The summit between U.S. President Donald Trump and North Korean leader Kim Jong Un is over. The leaders pledged to denuclearize the Korean Peninsula, but the lack of a substantive procedural framework has many experts remaining pessimistic.
Kim Jong Un gets a suspension of U.S.-South Korea military exercises at the cost of some vague words and no real concessions. But, perhaps most importantly of all, he was seated across a table with his American counterpart–a scene that may be a personal and propaganda victory.
A historic meeting… in North Korean cinema?
When conducting research on a subject as closed-off as the North Korean regime, any scrap of primary source material you can get your hands on can provide that much-needed break or a new angle to the story. In the case of North Korea, this often comes from the propaganda films they release.
In the second of our three part series showing the evolution of North Korea’s nuclear and ballistic programs, we featured a clip from the propaganda film series The Country I Saw, provided to us by the Middlebury Institute of International Studies. The film is told from the perspective a Japanese professor who learns to accept and appreciate North Koreans weapons manufacturing.
The clip we used is an animation depicting an underground nuclear test site some experts believe to be a portrait of the Punggye-ri Nuclear Test Site, though embellished with some “Pyongyang” magic.
Jeffrey Lewis of the Middlebury Institute, who is featured in our series, describes the film in a 2012 38 North article: “Wonkish hearts are beating fast for two semi-animated scenes: one of the 2009 rocket launch and another of North Korea’s 2009 nuclear test. The latter scene contains just enough juicy details to prompt a debate about how much information North Korea has really revealed.”
The film was produced by none other than former North Korean leader Kim Jong Il–you can even check out his IMDB page. The Country I Saw series is available on YouTube along with Kim’s other masterpiece, the Godzilla knock-off Pulgasari.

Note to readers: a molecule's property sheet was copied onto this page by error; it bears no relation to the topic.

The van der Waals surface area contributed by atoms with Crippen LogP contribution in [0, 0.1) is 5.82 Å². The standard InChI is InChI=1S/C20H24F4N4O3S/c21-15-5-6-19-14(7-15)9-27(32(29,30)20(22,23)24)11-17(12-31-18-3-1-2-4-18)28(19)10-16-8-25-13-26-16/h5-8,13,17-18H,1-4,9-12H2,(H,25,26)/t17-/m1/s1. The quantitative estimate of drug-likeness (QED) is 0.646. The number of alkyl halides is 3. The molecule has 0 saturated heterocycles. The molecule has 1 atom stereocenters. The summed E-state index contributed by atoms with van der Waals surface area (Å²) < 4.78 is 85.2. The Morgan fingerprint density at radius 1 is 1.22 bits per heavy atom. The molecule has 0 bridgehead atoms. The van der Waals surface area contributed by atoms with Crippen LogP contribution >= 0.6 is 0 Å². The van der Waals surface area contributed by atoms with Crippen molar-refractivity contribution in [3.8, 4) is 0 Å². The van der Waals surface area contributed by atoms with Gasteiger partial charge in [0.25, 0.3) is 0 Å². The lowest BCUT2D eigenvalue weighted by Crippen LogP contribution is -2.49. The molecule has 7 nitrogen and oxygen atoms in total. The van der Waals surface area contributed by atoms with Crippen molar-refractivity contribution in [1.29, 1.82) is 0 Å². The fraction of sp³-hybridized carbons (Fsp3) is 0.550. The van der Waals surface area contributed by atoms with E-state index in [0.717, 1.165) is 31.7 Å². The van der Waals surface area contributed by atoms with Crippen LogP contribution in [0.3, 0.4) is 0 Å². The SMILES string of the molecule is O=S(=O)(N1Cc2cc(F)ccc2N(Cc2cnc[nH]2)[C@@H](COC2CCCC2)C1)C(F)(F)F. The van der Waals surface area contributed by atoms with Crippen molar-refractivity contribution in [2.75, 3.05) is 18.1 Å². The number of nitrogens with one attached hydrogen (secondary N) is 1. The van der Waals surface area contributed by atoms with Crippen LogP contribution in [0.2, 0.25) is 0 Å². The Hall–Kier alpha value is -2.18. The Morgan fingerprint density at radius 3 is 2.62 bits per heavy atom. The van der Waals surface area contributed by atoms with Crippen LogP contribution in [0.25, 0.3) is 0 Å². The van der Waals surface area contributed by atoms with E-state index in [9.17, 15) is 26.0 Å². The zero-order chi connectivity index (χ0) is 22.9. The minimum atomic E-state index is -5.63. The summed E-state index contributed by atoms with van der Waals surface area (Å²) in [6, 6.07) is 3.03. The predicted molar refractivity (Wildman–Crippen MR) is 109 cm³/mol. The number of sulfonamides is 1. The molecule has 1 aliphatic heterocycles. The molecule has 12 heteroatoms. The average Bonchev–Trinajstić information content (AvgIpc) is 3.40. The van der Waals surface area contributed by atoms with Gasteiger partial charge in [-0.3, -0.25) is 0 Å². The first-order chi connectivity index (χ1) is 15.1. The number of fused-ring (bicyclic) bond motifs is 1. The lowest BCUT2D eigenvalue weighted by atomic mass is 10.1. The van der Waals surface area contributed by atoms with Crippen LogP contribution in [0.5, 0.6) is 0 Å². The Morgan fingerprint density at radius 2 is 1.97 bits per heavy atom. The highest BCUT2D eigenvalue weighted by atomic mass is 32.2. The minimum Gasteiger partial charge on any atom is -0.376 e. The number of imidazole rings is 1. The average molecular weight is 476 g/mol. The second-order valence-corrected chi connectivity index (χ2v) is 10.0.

Pulgasari was directed by the great South Korean filmmaker Shin Sang-ok who was kidnapped by Kim–another story stranger than fiction. Pulgasari has gained cult status, having been distributed in art-house cinemas and viewing parties outside of North Korea. After Shin Sang-ok finally escaped after directing multiple propaganda films, the North Korean leader banned his films inside of the country.
Moving away from the monster tangent, Lewis’ review of The Country I Saw breaks down the propaganda films from the perspective of an arms control expert. What struck me was how Lewis describes the ending of the film, and how it mirrors President Trump’s Singapore summit with Kim Jong Un.
“The film then cuts to a clip from KCNA [Korean Central News Agency, the North Korean media/propaganda division] showing a different Bill—former President Bill Clinton. Presumably, strokes are occurring throughout the Japanese bureaucracy. This is the big reveal—North Korea’s nuclear test has forced the United States to send a personage no less august than Bubba himself to North Korea. (Lock up the traffic wardens!) The movie ends with triumphant music blaring images of Clinton meeting with Kim Jong Il.”
Kim Jong Un basking in glory
Is Kim Jong Un now living out his father’s cinematic fantasy?
There have been talks between North Korea’s leadership and other world leaders going back decades, but a face-to-face meeting with a sitting U.S. President is the crowning achievement.
Su Mi Terry, a former CIA analyst now with the Center for Strategic and International Studies, said to the Los Angeles Times: “This has been North Korea’s long-standing objective to get the president of the United States to come.”
Jeffrey Lewis’ takeaway from The Country I Saw is this:
Most experienced voices believe that the leadership of the DPRK is seeking recognition for its regime, ultimately in the form of normalized relations. High-level contacts, such as summits and special envoys, are important evidence for North Korea that the world accepts the regime. The Country I Saw does much to reinforce the general view of a DPRK leadership that has set securing the legitimacy and stability of its regime as the over-riding foreign policy goal. That a visit by Bill Clinton instead of Bill Richardson [former ambassador under Bill Clinton] is the big reveal at the end of the movie says a lot about North Korea sees its nuclear diplomacy.
Kim Jong Un has been more focused on developing North Korea’s nuclear arsenal than his father, who was focused on developing crappy B-movies.
By demonstrating successful nuclear and ballistic missile technology, Kim Jong Un has made his father’s fantasy a reality. The weapons advancement has captured the attention of the world and pressured a U.S. President to sit at the same table.
For a full breakdown of The Country I Saw, check out Jeffrey Lewis’ 38 North article.
To see Jeffrey Lewis and other arms control experts breakdown the development of North Korea’s weapons, watch our three part PBS NewsHour series.
Banner image credit: The Country I Saw.
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